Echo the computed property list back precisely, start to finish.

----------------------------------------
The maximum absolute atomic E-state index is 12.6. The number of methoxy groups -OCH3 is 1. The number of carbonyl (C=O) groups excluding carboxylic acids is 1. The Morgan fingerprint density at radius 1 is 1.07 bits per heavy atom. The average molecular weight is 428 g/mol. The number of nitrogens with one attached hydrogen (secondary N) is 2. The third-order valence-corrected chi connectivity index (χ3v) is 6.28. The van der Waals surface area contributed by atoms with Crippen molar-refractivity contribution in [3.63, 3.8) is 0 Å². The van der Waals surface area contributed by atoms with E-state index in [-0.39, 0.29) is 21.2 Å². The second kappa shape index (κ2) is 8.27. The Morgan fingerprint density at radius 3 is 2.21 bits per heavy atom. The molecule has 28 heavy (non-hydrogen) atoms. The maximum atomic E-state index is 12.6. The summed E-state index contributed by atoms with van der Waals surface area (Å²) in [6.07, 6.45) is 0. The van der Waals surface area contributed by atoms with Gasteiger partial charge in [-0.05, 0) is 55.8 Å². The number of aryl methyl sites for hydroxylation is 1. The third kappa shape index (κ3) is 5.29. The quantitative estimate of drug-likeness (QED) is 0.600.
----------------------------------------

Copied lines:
The maximum absolute atomic E-state index is 12.6. The number of methoxy groups -OCH3 is 1. The number of carbonyl (C=O) groups excluding carboxylic acids is 1. The Morgan fingerprint density at radius 1 is 1.07 bits per heavy atom. The average molecular weight is 428 g/mol. The number of nitrogens with one attached hydrogen (secondary N) is 2. The third-order valence-corrected chi connectivity index (χ3v) is 6.28. The van der Waals surface area contributed by atoms with Crippen molar-refractivity contribution in [3.63, 3.8) is 0 Å². The van der Waals surface area contributed by atoms with E-state index in [-0.39, 0.29) is 21.2 Å². The second kappa shape index (κ2) is 8.27. The Morgan fingerprint density at radius 3 is 2.21 bits per heavy atom. The molecule has 28 heavy (non-hydrogen) atoms. The maximum atomic E-state index is 12.6. The summed E-state index contributed by atoms with van der Waals surface area (Å²) in [6.07, 6.45) is 0. The van der Waals surface area contributed by atoms with Gasteiger partial charge in [-0.05, 0) is 55.8 Å². The number of aryl methyl sites for hydroxylation is 1. The third kappa shape index (κ3) is 5.29. The quantitative estimate of drug-likeness (QED) is 0.600.